Remove from the oven, drizzle with extra virgin olive oil and serve immediately with a few flakes of Maldon sea salt sprinkled over the top.

 

 

Nancy Silverston’s Mozza Lemon Gelato with crystallised lemon and champagne vinegar sauce

Serves 8

Crust

75g (3 oz) digestive biscuits, crushed

45g (1½ oz) butter

Filling

 

Lemon Gelato

1 free range egg

250ml (9fl oz) milk

110g (4oz) castor sugar

zest and juice of 1 good lemon

 

crystallised lemon strips

 

Tin – loose bottomed tin 8 x 3 inch (20.5 x 7.5cm)

 

Melt the butter and stir in the crushed biscuits, press into the mould in an even layer. Refrigerate while you make the filling.

 

To make the ice cream, separate the egg, whisk the yolk with the milk and keep the white aside. Gradually mix in the sugar. Carefully grate the zest from the lemon on the finest part of a stainless steel grater. Squeeze the juice from the lemon and add with the zest to the liquid. Whisk the egg white until quite stiff and fold into the other ingredients. Freeze in a sorbetiere according to the manufacturer’s instructions or put in a freezer in a covered plastic container.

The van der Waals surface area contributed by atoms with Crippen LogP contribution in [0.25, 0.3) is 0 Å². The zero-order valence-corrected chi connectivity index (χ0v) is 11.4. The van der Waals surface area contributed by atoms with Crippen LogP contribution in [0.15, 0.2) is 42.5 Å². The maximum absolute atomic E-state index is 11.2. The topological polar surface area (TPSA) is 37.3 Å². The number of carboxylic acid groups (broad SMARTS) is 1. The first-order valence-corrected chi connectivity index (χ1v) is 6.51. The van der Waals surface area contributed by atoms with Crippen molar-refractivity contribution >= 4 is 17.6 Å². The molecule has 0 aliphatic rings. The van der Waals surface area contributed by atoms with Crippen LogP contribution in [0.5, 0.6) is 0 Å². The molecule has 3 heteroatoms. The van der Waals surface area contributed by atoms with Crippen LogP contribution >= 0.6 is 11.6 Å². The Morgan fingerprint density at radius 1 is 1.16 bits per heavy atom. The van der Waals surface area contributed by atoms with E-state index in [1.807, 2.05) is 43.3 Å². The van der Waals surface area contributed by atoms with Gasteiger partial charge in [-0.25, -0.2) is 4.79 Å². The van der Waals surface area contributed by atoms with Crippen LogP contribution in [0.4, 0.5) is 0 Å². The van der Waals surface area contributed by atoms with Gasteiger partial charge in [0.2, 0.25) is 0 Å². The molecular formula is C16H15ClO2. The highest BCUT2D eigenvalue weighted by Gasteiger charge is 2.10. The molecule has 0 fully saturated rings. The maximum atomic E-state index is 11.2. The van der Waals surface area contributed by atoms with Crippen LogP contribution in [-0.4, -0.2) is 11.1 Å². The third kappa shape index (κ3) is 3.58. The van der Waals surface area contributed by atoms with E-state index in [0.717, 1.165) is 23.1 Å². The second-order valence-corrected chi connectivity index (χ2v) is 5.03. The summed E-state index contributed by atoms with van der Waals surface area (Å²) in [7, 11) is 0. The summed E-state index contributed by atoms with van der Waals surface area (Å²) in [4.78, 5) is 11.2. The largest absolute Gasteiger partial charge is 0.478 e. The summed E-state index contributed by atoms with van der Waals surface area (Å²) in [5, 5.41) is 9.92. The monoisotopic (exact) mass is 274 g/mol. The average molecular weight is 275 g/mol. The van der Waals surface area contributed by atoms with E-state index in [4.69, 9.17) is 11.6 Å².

When the mixture starts to freeze, remove from the freezer and whisk again, or break up in a food processor. Then put it back in the freezer until it is frozen but still slushy. Pour into the crust, cover and freeze.

To serve remove form the freezer. Cut into pie shaped pieces. Serve on a chilled plate. Put a dollop of softly whipped cream on top. Add some crystallised lemon and drizzle with some champagne vinegar syrup. Enjoy.

 

Crystallized Lemon Peel

2 lemons

450ml (16fl oz) cold water

sugar syrup

champagne vinegar

 

Peel 2 lemons very thinly with a swivel top peeler, be careful not to include the white pith.  Put into a saucepan with the cold water and simmer for 5 minutes. Drain, refresh in cold water, cover with fresh water and repeat the process

 

Put the strips into a saucepan with the syrup made with 350g (12oz) sugar and 600ml (1 pint) water. Cook gently until the lemon julienne looks translucent or opaque.  Remove with a slotted spoon and allow to cool on parchment paper or a cake rack. Allow to dry in a cool airy place.

Add two tablespoons of vinegar to the hot syrup, bring to the boil for two minutes. Taste, it should be bitter/sweet.

 

 

 

About the author

Darina Allen
By Darina Allen